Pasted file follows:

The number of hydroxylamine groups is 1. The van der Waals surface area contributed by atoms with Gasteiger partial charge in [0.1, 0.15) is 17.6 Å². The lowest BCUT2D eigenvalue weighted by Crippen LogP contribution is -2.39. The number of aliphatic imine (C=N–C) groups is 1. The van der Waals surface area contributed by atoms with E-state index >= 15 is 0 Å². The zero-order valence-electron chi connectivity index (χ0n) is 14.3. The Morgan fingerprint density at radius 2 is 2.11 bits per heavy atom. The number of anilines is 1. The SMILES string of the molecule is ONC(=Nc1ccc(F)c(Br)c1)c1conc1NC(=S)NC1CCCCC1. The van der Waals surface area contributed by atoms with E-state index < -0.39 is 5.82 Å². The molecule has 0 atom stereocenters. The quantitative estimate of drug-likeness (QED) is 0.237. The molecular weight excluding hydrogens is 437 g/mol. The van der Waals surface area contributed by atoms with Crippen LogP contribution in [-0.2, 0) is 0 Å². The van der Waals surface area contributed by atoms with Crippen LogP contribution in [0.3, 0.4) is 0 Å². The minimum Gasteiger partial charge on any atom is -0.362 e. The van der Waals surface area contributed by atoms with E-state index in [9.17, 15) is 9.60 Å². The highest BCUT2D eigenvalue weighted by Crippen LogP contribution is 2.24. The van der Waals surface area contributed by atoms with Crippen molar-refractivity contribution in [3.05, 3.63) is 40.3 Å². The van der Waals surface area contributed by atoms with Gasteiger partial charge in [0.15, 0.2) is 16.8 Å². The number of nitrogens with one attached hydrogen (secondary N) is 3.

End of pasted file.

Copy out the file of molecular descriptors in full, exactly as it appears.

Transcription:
The number of hydroxylamine groups is 1. The van der Waals surface area contributed by atoms with Gasteiger partial charge in [0.1, 0.15) is 17.6 Å². The lowest BCUT2D eigenvalue weighted by Crippen LogP contribution is -2.39. The number of aliphatic imine (C=N–C) groups is 1. The van der Waals surface area contributed by atoms with E-state index >= 15 is 0 Å². The zero-order valence-electron chi connectivity index (χ0n) is 14.3. The Morgan fingerprint density at radius 2 is 2.11 bits per heavy atom. The number of anilines is 1. The SMILES string of the molecule is ONC(=Nc1ccc(F)c(Br)c1)c1conc1NC(=S)NC1CCCCC1. The van der Waals surface area contributed by atoms with E-state index < -0.39 is 5.82 Å². The molecule has 0 atom stereocenters. The quantitative estimate of drug-likeness (QED) is 0.237. The molecular weight excluding hydrogens is 437 g/mol. The van der Waals surface area contributed by atoms with Crippen LogP contribution in [-0.2, 0) is 0 Å². The van der Waals surface area contributed by atoms with Crippen LogP contribution in [0.3, 0.4) is 0 Å². The minimum Gasteiger partial charge on any atom is -0.362 e. The van der Waals surface area contributed by atoms with E-state index in [9.17, 15) is 9.60 Å². The highest BCUT2D eigenvalue weighted by Crippen LogP contribution is 2.24. The van der Waals surface area contributed by atoms with Crippen molar-refractivity contribution in [3.05, 3.63) is 40.3 Å². The van der Waals surface area contributed by atoms with Gasteiger partial charge in [0.15, 0.2) is 16.8 Å². The number of nitrogens with one attached hydrogen (secondary N) is 3.